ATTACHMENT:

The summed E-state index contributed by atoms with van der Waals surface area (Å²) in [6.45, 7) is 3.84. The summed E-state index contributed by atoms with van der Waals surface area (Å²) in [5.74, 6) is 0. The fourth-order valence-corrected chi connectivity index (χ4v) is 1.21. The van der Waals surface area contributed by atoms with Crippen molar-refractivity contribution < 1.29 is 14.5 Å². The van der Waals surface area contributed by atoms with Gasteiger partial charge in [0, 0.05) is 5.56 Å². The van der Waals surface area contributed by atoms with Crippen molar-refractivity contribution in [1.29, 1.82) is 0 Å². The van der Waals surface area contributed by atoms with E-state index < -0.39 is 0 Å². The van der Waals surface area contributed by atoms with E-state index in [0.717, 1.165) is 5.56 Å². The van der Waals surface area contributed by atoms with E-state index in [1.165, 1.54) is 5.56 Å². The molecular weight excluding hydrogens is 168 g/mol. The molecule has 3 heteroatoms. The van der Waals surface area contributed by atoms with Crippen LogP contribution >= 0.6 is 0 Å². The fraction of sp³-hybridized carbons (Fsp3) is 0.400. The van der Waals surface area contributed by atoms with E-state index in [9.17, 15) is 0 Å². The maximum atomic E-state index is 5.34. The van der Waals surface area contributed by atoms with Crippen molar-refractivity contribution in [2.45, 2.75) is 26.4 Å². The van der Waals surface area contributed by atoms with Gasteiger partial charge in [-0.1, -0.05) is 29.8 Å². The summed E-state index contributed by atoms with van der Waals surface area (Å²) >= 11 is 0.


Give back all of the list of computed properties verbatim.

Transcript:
The summed E-state index contributed by atoms with van der Waals surface area (Å²) in [6.45, 7) is 3.84. The summed E-state index contributed by atoms with van der Waals surface area (Å²) in [5.74, 6) is 0. The fourth-order valence-corrected chi connectivity index (χ4v) is 1.21. The van der Waals surface area contributed by atoms with Crippen molar-refractivity contribution < 1.29 is 14.5 Å². The van der Waals surface area contributed by atoms with Gasteiger partial charge in [0, 0.05) is 5.56 Å². The van der Waals surface area contributed by atoms with Crippen molar-refractivity contribution in [1.29, 1.82) is 0 Å². The van der Waals surface area contributed by atoms with E-state index < -0.39 is 0 Å². The van der Waals surface area contributed by atoms with E-state index in [0.717, 1.165) is 5.56 Å². The van der Waals surface area contributed by atoms with E-state index in [1.165, 1.54) is 5.56 Å². The molecular weight excluding hydrogens is 168 g/mol. The molecule has 3 heteroatoms. The van der Waals surface area contributed by atoms with Crippen LogP contribution >= 0.6 is 0 Å². The fraction of sp³-hybridized carbons (Fsp3) is 0.400. The van der Waals surface area contributed by atoms with E-state index in [9.17, 15) is 0 Å². The maximum atomic E-state index is 5.34. The van der Waals surface area contributed by atoms with Crippen molar-refractivity contribution in [2.45, 2.75) is 26.4 Å². The van der Waals surface area contributed by atoms with Gasteiger partial charge in [-0.1, -0.05) is 29.8 Å². The summed E-state index contributed by atoms with van der Waals surface area (Å²) >= 11 is 0.